Wednesday night in Whelan’s main room and there’s an indie pop triple header to really whet the appetite on display. Frankie Cosmos arrive into town with Trust Fund and local favourites Squarehead in tow.
An excellent opening solo set from Ellis Jones of the aforementioned Trust Fund sets the bar high. Whelan’s is close to full from unusually early in the evening, and his performance is one that wins over most of those in attendance rapidly. His is a wry, narrative driven style of song-writing, often calling to mind that of Stuart Murdoch at his best, a similarity that grows in this presentation, without full band embellishment. Evidently somewhat discomfited by the lack of backing band in tow, this is nevertheless a tremendous opener.
Next, there’s Squarehead. In recent years, they have been an unfortunately sporadic presence in the live arena, but recent indications are that there’s more activity to come over the next while. Recent single ‘Waves’ gets an airing tonight, along with an array of other new tunes, while there’s time for what is now probably their best-known offering in ‘2025’ from 2013’s Respect. Though it’s best known in a wider sense due to a video starring the brothers Gleeson incorporating home video footage from their childhood, the reality is that this song is truly exceptional, irrespective. Indications from tonight’s new tracks are that their long awaited next record will also deliver in spades.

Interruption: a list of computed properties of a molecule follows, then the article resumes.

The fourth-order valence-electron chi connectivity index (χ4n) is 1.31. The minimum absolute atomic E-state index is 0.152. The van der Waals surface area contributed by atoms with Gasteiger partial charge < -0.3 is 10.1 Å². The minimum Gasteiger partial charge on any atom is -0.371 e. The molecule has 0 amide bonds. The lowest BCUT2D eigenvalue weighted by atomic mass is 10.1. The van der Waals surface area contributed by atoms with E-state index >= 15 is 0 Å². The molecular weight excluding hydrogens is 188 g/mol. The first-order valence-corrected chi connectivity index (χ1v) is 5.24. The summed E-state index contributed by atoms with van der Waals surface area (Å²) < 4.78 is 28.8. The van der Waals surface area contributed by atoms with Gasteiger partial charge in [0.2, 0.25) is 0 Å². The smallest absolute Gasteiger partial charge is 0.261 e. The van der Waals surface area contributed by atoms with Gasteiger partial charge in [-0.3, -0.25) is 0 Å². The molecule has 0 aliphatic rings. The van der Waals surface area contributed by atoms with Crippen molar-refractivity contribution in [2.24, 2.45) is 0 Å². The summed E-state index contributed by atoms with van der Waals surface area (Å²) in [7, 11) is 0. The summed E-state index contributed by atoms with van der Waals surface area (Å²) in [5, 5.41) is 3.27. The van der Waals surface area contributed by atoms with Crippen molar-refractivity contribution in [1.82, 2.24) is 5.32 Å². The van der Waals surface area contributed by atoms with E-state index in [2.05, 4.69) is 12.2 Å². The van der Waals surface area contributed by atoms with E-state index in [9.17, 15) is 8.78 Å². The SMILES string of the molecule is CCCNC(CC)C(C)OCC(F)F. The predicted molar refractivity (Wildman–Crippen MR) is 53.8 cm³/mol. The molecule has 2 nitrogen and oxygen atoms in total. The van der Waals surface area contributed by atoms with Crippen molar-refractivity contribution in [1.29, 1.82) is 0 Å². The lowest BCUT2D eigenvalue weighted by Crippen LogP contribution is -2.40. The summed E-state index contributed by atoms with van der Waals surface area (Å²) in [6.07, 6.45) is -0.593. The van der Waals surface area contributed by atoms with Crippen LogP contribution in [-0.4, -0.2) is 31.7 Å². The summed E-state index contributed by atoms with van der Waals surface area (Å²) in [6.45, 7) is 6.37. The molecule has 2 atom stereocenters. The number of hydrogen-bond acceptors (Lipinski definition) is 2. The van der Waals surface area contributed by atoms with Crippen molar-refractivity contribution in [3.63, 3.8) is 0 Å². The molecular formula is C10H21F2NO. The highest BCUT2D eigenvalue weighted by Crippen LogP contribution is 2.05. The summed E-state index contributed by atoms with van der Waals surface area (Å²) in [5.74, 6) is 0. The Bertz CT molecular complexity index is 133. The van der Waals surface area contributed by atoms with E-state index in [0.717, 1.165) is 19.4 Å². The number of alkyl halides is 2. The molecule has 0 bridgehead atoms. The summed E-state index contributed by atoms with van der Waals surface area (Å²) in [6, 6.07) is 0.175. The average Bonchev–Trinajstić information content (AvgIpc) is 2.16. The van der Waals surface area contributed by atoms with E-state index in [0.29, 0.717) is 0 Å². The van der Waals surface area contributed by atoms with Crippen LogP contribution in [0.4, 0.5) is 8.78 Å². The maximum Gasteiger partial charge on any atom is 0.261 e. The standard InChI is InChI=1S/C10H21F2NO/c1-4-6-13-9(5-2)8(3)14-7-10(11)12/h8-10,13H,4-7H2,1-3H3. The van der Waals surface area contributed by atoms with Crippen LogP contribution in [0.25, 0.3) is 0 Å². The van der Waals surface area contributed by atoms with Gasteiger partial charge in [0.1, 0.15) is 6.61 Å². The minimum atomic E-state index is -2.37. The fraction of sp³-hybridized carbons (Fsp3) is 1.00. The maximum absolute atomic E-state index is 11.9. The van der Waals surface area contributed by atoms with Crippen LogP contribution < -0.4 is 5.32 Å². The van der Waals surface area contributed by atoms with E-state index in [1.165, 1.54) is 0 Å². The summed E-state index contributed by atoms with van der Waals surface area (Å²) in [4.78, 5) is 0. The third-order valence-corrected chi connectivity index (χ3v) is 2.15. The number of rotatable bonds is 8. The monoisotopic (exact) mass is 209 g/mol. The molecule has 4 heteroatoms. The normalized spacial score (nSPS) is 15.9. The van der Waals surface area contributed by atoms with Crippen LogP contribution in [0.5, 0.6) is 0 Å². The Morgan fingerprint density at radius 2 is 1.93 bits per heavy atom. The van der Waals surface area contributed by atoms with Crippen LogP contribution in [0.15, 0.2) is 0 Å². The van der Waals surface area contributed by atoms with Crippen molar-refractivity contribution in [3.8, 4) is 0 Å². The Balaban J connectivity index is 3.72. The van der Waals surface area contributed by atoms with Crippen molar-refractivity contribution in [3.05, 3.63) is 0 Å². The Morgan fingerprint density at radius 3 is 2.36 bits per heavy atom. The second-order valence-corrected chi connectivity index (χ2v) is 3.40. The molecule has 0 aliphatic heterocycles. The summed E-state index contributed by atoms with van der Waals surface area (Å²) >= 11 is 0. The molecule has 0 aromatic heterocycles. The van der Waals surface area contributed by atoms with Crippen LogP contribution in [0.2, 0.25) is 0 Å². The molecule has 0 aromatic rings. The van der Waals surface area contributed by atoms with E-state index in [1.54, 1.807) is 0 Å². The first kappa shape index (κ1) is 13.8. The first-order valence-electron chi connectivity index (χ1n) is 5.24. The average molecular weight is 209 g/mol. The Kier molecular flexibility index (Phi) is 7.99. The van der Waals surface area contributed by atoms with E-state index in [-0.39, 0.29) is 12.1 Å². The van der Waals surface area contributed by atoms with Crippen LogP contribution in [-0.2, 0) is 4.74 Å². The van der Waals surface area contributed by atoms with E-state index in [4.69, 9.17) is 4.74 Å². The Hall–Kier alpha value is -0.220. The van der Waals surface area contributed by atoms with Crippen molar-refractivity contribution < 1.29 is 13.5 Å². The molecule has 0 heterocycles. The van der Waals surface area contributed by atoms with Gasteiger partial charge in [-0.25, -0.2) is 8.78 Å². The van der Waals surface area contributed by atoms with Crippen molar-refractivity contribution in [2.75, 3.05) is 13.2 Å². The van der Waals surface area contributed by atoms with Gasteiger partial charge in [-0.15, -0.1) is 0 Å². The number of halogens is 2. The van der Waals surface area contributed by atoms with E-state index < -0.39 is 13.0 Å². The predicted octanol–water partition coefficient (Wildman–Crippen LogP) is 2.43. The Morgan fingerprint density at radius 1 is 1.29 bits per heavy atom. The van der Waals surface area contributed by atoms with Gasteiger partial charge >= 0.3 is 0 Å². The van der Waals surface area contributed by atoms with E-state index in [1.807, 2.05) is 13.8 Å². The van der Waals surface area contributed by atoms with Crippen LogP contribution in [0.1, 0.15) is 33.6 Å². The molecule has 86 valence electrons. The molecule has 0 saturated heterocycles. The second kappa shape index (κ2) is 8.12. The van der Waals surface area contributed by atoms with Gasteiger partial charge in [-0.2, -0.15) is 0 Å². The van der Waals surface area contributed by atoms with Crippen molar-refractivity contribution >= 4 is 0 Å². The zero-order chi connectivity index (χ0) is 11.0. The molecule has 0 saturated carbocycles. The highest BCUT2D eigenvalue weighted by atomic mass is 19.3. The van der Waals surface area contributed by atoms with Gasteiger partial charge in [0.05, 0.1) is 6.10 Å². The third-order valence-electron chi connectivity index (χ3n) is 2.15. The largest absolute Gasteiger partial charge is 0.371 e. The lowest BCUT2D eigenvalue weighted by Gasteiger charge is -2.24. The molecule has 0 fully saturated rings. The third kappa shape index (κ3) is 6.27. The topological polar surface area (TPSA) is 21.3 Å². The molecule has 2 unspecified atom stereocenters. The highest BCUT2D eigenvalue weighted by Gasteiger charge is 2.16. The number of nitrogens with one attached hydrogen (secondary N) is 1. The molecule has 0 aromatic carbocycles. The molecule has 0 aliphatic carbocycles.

Frankie Cosmos are clearly what the majority of the crowd are here to see. There’s a buzz of anticipation in the brief changeover time prior to their set proper kicking off, and all seems justified with a cracking start to the set. ‘On The Lips’ and ‘Floated In’ are deeply enjoyable and rapturously received. However, while there’s a value to being economical in presentation, as the evening progresses, this trips along a line to a point where brevity leads to a challenge in building momentum. Songs stand out (If I Had A Dog) but by and large, tracks tend to meld into one. This is compounded by front loading the set with more up-tempo numbers. This is also a factor with regard to Greta Kline’s vocal delivery. On record, the fragility of her voice and the topics she writes about flow well together and make for an insular, immersive listening experience. Live, there’s a risk of tripping from documenting the banality of everyday life into simply being dull.
Nonetheless, all told this is a solid performance and without question well received. Lauren Martin’s backing vocals add a welcome layer to Kline’s lead whenever introduced, neither used too sparingly or too much, but in the right measure. They are a hugely endearing group, understated, likeable and rich in potential. They’re not the finished article yet, but their progression is a journey to be watched closely.